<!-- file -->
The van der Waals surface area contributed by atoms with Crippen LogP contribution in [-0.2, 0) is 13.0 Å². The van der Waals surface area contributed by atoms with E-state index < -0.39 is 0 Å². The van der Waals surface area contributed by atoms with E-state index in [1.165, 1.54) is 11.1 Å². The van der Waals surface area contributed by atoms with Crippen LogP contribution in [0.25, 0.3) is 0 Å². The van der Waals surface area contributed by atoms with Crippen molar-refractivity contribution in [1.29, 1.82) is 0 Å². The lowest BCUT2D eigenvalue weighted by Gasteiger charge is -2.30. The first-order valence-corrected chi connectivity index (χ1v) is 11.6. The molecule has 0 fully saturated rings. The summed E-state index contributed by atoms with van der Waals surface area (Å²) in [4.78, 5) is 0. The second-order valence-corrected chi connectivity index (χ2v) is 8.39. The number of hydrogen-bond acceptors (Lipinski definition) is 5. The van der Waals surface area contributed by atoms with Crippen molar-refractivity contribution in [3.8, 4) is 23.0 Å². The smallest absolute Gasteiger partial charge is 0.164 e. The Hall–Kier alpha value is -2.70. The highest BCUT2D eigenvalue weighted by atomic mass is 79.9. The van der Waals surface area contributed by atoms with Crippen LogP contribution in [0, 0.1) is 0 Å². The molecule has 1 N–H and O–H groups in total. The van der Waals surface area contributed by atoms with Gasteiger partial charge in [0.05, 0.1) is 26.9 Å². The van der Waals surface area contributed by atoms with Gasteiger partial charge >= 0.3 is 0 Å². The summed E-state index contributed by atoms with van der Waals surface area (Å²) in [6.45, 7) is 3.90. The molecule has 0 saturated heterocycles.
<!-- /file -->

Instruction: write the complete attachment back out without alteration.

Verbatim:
The van der Waals surface area contributed by atoms with Crippen LogP contribution in [-0.2, 0) is 13.0 Å². The van der Waals surface area contributed by atoms with E-state index < -0.39 is 0 Å². The van der Waals surface area contributed by atoms with E-state index in [1.165, 1.54) is 11.1 Å². The van der Waals surface area contributed by atoms with Crippen LogP contribution in [0.25, 0.3) is 0 Å². The van der Waals surface area contributed by atoms with Crippen molar-refractivity contribution in [1.29, 1.82) is 0 Å². The lowest BCUT2D eigenvalue weighted by Gasteiger charge is -2.30. The first-order valence-corrected chi connectivity index (χ1v) is 11.6. The molecule has 0 fully saturated rings. The summed E-state index contributed by atoms with van der Waals surface area (Å²) in [4.78, 5) is 0. The second-order valence-corrected chi connectivity index (χ2v) is 8.39. The number of hydrogen-bond acceptors (Lipinski definition) is 5. The van der Waals surface area contributed by atoms with Crippen molar-refractivity contribution in [3.8, 4) is 23.0 Å². The smallest absolute Gasteiger partial charge is 0.164 e. The Hall–Kier alpha value is -2.70. The highest BCUT2D eigenvalue weighted by atomic mass is 79.9. The van der Waals surface area contributed by atoms with Crippen LogP contribution in [0, 0.1) is 0 Å². The molecule has 1 N–H and O–H groups in total. The van der Waals surface area contributed by atoms with Gasteiger partial charge in [0.05, 0.1) is 26.9 Å². The van der Waals surface area contributed by atoms with Gasteiger partial charge >= 0.3 is 0 Å². The summed E-state index contributed by atoms with van der Waals surface area (Å²) in [6.45, 7) is 3.90. The molecule has 0 saturated heterocycles.